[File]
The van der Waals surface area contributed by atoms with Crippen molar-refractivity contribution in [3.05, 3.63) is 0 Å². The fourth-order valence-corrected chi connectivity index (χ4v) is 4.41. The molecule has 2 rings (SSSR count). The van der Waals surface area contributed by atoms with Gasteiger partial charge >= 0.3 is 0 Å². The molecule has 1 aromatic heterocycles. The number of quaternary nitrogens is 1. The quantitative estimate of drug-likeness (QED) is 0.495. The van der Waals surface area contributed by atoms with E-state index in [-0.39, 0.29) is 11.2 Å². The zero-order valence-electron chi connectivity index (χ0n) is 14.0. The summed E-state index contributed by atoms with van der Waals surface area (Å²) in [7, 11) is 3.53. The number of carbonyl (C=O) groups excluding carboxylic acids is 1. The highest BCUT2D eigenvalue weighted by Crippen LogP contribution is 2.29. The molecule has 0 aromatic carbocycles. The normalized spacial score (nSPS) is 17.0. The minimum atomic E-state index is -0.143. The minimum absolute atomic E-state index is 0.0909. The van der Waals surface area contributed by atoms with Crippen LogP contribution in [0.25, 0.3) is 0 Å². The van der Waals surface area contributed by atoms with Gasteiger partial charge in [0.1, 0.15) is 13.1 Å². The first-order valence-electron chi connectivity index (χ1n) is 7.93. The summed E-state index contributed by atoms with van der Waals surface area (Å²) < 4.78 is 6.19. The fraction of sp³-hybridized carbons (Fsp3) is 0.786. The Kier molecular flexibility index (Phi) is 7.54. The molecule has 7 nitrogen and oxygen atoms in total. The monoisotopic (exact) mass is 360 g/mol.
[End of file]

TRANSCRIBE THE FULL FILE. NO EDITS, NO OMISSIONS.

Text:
The van der Waals surface area contributed by atoms with Crippen molar-refractivity contribution in [3.05, 3.63) is 0 Å². The fourth-order valence-corrected chi connectivity index (χ4v) is 4.41. The molecule has 2 rings (SSSR count). The van der Waals surface area contributed by atoms with Gasteiger partial charge >= 0.3 is 0 Å². The molecule has 1 aromatic heterocycles. The number of quaternary nitrogens is 1. The quantitative estimate of drug-likeness (QED) is 0.495. The van der Waals surface area contributed by atoms with E-state index in [-0.39, 0.29) is 11.2 Å². The zero-order valence-electron chi connectivity index (χ0n) is 14.0. The summed E-state index contributed by atoms with van der Waals surface area (Å²) in [7, 11) is 3.53. The number of carbonyl (C=O) groups excluding carboxylic acids is 1. The highest BCUT2D eigenvalue weighted by Crippen LogP contribution is 2.29. The molecule has 0 aromatic carbocycles. The normalized spacial score (nSPS) is 17.0. The minimum atomic E-state index is -0.143. The minimum absolute atomic E-state index is 0.0909. The van der Waals surface area contributed by atoms with Crippen LogP contribution in [0.25, 0.3) is 0 Å². The van der Waals surface area contributed by atoms with Gasteiger partial charge in [0.1, 0.15) is 13.1 Å². The first-order valence-electron chi connectivity index (χ1n) is 7.93. The summed E-state index contributed by atoms with van der Waals surface area (Å²) < 4.78 is 6.19. The fraction of sp³-hybridized carbons (Fsp3) is 0.786. The Kier molecular flexibility index (Phi) is 7.54. The molecule has 7 nitrogen and oxygen atoms in total. The monoisotopic (exact) mass is 360 g/mol.